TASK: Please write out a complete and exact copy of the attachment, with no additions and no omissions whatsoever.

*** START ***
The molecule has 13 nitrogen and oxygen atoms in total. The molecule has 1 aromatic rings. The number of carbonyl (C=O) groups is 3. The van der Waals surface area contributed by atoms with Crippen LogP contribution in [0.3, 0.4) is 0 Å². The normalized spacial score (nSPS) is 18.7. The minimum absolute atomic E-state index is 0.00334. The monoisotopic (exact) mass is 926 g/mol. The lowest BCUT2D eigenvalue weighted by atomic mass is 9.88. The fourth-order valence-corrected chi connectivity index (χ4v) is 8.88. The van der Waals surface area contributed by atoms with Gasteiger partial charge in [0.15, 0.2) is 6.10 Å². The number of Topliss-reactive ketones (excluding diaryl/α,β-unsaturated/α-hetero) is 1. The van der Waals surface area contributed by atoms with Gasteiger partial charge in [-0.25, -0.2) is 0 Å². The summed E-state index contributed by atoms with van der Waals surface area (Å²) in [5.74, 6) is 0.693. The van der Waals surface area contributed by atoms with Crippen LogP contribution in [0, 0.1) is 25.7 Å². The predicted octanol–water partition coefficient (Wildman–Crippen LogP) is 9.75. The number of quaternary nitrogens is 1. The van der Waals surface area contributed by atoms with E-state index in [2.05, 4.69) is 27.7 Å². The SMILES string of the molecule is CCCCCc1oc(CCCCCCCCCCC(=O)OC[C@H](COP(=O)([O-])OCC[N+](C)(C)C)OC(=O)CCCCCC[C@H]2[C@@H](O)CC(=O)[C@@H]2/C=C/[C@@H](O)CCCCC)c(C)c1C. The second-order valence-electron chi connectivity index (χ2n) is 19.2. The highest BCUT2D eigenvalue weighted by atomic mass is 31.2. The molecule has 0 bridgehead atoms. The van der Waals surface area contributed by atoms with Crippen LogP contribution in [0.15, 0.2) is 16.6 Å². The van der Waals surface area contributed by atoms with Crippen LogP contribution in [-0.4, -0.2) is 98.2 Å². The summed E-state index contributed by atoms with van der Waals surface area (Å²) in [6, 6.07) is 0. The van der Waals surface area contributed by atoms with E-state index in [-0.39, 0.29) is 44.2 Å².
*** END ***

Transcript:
The molecule has 13 nitrogen and oxygen atoms in total. The molecule has 1 aromatic rings. The number of carbonyl (C=O) groups is 3. The van der Waals surface area contributed by atoms with Crippen LogP contribution in [0.3, 0.4) is 0 Å². The normalized spacial score (nSPS) is 18.7. The minimum absolute atomic E-state index is 0.00334. The monoisotopic (exact) mass is 926 g/mol. The lowest BCUT2D eigenvalue weighted by atomic mass is 9.88. The fourth-order valence-corrected chi connectivity index (χ4v) is 8.88. The van der Waals surface area contributed by atoms with Gasteiger partial charge in [0.15, 0.2) is 6.10 Å². The number of Topliss-reactive ketones (excluding diaryl/α,β-unsaturated/α-hetero) is 1. The van der Waals surface area contributed by atoms with Gasteiger partial charge in [-0.25, -0.2) is 0 Å². The summed E-state index contributed by atoms with van der Waals surface area (Å²) in [5.74, 6) is 0.693. The van der Waals surface area contributed by atoms with Crippen LogP contribution in [0, 0.1) is 25.7 Å². The predicted octanol–water partition coefficient (Wildman–Crippen LogP) is 9.75. The number of quaternary nitrogens is 1. The van der Waals surface area contributed by atoms with E-state index in [2.05, 4.69) is 27.7 Å². The SMILES string of the molecule is CCCCCc1oc(CCCCCCCCCCC(=O)OC[C@H](COP(=O)([O-])OCC[N+](C)(C)C)OC(=O)CCCCCC[C@H]2[C@@H](O)CC(=O)[C@@H]2/C=C/[C@@H](O)CCCCC)c(C)c1C. The second-order valence-electron chi connectivity index (χ2n) is 19.2. The highest BCUT2D eigenvalue weighted by atomic mass is 31.2. The molecule has 0 bridgehead atoms. The van der Waals surface area contributed by atoms with Crippen LogP contribution in [0.15, 0.2) is 16.6 Å². The van der Waals surface area contributed by atoms with Crippen LogP contribution in [-0.4, -0.2) is 98.2 Å². The summed E-state index contributed by atoms with van der Waals surface area (Å²) in [6, 6.07) is 0. The van der Waals surface area contributed by atoms with E-state index in [-0.39, 0.29) is 44.2 Å².